COVID-19: Lessons learnt from Italy, China and the USA


COVID-19A webinar hosted by the Society of NeuroInterventional Surgery (SNIS) on 2 April brought together neurointerventionalists and endovascular neurosurgeons from Italy, China, and the USA. Important questions such as who to treat, whether to intubate, and how to optimise post-care pathways in the setting of COVID-19 were raised, as each physician disclosed what they would have done two weeks prior, had they known of the pandemic’s devastating effects.

“COVID is devastating, but so is large vessel stroke,” declared J Mocco, endovascular neurosurgeon from Mount-Sinai Health System, New York, USA. “Stroke patients need an advocate.” Arguing that many procedures carried out in hospitals are elective or semi-elective, he added, “There is a lot of improving quality of life work, and procedures that can wait. Stroke is not one of them. We are in the minority taking care of this highly time-sensitive patient population. We need to advocate for them.”

Though in agreement, Michael Levitt, University of Washington (Seattle, USA) asserted, “For places that do not have the right personal protective equipment [PPE], now is not the time to go off the reservation and do things that are outside the scope of typical practice.”

Alluding specifically to COVID-endemic areas, Levitt said there is a continuum in terms of who to treat. “The way I look at it is: What is the risk of COVID infection in the population? Is the risk of leaving something alone for two weeks greater than the risk of COVID infection for the population? If the answer is yes, then it is reasonable to do that case … But benign tumours, unruptured aneurysms or unruptured AVM—there is no reason to be doing those cases. You are actually subtracting from your healthcare system’s ability to handle things.”

Tao Hong of Xuanwu Hospital, Beijing, China, confirmed that in Beijing, non-emergency interventional procedures have been suspended. For cases like subarachnoid haemorrhage, which, according to Hong, now commonly present with fever, the team at Xuanwu Hospital awaits the results of the patient’s COVID-19 test before performing digital subtraction angiography (DSA) and embolising.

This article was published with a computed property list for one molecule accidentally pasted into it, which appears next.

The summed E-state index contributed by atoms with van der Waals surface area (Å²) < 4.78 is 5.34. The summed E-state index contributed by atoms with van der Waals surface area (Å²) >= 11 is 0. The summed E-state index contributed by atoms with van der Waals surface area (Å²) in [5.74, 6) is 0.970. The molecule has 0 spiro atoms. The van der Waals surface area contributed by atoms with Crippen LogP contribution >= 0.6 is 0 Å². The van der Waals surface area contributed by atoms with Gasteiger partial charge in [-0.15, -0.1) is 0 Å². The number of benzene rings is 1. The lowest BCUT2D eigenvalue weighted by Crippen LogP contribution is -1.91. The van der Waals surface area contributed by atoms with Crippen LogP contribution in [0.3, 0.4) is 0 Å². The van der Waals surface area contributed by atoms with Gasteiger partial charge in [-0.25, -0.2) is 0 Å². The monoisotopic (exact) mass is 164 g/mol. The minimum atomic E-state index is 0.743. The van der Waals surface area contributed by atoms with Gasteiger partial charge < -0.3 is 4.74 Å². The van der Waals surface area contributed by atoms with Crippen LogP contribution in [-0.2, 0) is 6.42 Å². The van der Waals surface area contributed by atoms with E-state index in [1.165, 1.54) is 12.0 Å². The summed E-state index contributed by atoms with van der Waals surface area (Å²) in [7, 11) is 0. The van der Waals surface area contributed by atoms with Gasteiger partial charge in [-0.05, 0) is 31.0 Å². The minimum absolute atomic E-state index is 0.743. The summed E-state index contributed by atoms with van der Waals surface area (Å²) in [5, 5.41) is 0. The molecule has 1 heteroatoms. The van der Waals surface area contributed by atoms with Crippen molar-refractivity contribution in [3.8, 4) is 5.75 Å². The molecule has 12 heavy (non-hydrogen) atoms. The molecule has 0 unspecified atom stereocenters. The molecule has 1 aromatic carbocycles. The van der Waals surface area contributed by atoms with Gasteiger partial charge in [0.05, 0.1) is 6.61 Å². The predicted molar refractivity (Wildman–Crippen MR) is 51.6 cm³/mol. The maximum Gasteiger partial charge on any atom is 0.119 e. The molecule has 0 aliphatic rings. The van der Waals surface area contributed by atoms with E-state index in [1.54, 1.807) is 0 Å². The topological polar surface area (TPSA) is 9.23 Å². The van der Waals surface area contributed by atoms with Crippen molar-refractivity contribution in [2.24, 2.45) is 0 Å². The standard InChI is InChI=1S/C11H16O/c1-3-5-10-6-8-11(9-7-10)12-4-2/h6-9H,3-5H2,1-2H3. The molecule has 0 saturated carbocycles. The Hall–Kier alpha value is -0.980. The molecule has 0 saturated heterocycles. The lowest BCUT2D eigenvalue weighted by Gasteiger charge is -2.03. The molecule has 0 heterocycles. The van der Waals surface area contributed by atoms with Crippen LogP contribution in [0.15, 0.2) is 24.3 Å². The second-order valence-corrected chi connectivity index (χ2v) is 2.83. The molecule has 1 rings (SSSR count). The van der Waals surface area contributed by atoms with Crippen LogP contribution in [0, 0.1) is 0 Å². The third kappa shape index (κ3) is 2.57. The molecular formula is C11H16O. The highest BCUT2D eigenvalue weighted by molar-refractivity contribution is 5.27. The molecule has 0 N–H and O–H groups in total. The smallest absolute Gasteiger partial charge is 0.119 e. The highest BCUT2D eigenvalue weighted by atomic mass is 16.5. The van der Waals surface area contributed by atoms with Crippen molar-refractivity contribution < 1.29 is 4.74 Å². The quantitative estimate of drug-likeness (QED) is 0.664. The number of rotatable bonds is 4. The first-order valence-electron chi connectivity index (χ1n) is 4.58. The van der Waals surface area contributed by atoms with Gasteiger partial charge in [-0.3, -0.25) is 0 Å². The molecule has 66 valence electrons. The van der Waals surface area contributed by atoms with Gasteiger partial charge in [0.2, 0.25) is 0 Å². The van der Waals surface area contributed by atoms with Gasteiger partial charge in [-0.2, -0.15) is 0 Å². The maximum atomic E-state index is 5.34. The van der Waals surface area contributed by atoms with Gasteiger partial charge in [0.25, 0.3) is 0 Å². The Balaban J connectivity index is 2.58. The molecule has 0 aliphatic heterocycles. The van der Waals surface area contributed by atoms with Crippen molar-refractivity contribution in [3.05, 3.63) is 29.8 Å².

Discussing how neurointerventional practice has changed in Beijing, Hong said that a chest CT scan has been added to the diagnostic workup of acute stroke patients, while the number of medical professionals in surgery itself is reduced. He added, “There is a lot of telemedicine now in China, after COVID-19, with a lot of consultants encouraged to provide services online, including our department.”

Hong told the audience of a lesson learnt in China. “We had a neurosurgeon get infected, and the whole department was shut down. … To protect ourselves is to protect our ability to treat further patients.”

Reiterating the importance of self-protection, Leonardo Renieri, Careggi University Hospital, Florence, Italy, emphasised that not only has their practice changed in Italy, but their approach to patients. “We used to think about the best approach for the patient, but now, we have to think first about how to protect ourselves, the personnel working with us, and the non-COVID patients admitted to the hospital. It means we have to wait for the swab [COVID-19 test] whenever possible.”

Renieri added that his hospital prefers performing stroke procedures under general anaesthetic, as it is safer, he said, due to the patient being connected to a ventilator.